Approximately one in five American children over the age of five speak both English and another language at home, according to the American Community Survey, a component of the US Census. These bilingual/multilingual youngsters include hearing children of Deaf individuals! How does their social, emotional, and psychological development change in a bilingual environment? Here are 6 compelling arguments for why being bilingual rocks!
Enhanced communication skills
Youngsters who speak many languages are exposed to a wider variety of social experiences than monolingual children. As a result, multilingual kids frequently learn how to take into account other people’s viewpoints, which helps them communicate more effectively. One of the most important communication skills is the capacity to take into account other points of view, which may be useful in both personal and professional contexts. Studies suggest multilingual exposure boosts children’s communication skills by NPR, explains more about the connection between language and communication.
Cognitive talents known as executive functioning skills include problem-solving, planning, and reasoning. According to studies, multilingual kids frequently have stronger executive functioning abilities than their monolingual peers, especially in the areas of inhibition and monitoring.
Comfortable with their surroundings
Being multilingual has several benefits, one of which is the capacity to constantly observe the surroundings. Spanish scholar Albert Costa from the University of Pompeu Fabra claimed, Bilinguals frequently jump between languages; for example, you might need to speak to your mother in one language and your father in another.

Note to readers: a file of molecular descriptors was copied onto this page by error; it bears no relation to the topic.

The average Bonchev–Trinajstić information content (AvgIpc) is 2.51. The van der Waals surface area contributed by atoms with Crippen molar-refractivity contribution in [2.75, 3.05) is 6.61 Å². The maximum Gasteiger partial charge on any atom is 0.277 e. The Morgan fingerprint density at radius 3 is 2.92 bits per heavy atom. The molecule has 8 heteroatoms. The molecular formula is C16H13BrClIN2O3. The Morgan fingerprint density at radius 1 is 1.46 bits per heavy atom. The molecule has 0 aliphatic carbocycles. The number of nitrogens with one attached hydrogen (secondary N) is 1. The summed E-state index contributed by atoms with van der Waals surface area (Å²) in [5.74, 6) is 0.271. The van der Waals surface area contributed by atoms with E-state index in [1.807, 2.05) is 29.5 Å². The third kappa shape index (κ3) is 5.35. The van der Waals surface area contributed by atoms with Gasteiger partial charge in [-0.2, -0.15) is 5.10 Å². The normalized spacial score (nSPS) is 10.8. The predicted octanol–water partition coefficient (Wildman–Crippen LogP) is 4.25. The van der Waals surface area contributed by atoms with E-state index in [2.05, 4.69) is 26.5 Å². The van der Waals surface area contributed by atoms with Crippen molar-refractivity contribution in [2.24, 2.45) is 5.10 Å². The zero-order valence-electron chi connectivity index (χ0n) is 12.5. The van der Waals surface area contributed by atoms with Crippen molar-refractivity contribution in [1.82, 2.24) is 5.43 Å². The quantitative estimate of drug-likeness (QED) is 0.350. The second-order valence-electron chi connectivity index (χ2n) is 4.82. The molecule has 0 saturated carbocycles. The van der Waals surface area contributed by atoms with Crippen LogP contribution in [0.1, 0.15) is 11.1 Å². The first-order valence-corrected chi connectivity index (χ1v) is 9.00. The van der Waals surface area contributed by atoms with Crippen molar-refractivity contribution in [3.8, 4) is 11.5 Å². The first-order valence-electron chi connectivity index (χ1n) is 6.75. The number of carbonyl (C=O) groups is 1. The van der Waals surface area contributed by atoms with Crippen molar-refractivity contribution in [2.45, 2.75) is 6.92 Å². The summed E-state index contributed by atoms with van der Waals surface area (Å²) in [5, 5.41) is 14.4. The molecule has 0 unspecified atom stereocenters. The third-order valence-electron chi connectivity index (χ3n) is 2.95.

More career opportunities
A multilingual candidate may have a distinct edge over a monolingual applicant in the job market due to their ability to communicate in many languages. The capacity to communicate in many languages is seen by the global business sector as an “indispensable instrument for relationship development and financial success.” Finding employment may become simpler as a result, and salaries may rise as well. “Those entering the workforce in 2014 with second language competence may expect an additional 10 to 15 percent wage rise,” says Ryan McMunn, a language specialist and CEO of BRIC Language Systems.
Delay the onset of Alzheimer /Dementia
According to research from the Institute of Medical Sciences in Hyderabad, India, those who speak a second language experience a 4.5-year delay at the beginning of Alzheimer’s disease. This is because utilizing many languages requires ongoing mental control, which keeps the brain active and prevents cognitive decline.
Increased ability to multitask
Due to their capacity to transition between languages, multi-linguals have proven to be stronger multitaskers. When a bilingual person routinely speaks two languages, the control network must be used, according to researchers quoted in a US News story, “to prevent interference from the other language and to maintain the dominance of the desired language.”
Being multilingual has several social and cognitive benefits, many of which are derived from early and ongoing language exposure. Don’t panic if you haven’t started learning a second language yet. It’s never too late to learn, says Dr. Ellen Bialystok of York University in Toronto, Canada. Consider teaching a new sign language to your family and studying it together if you currently speak two or more languages at home.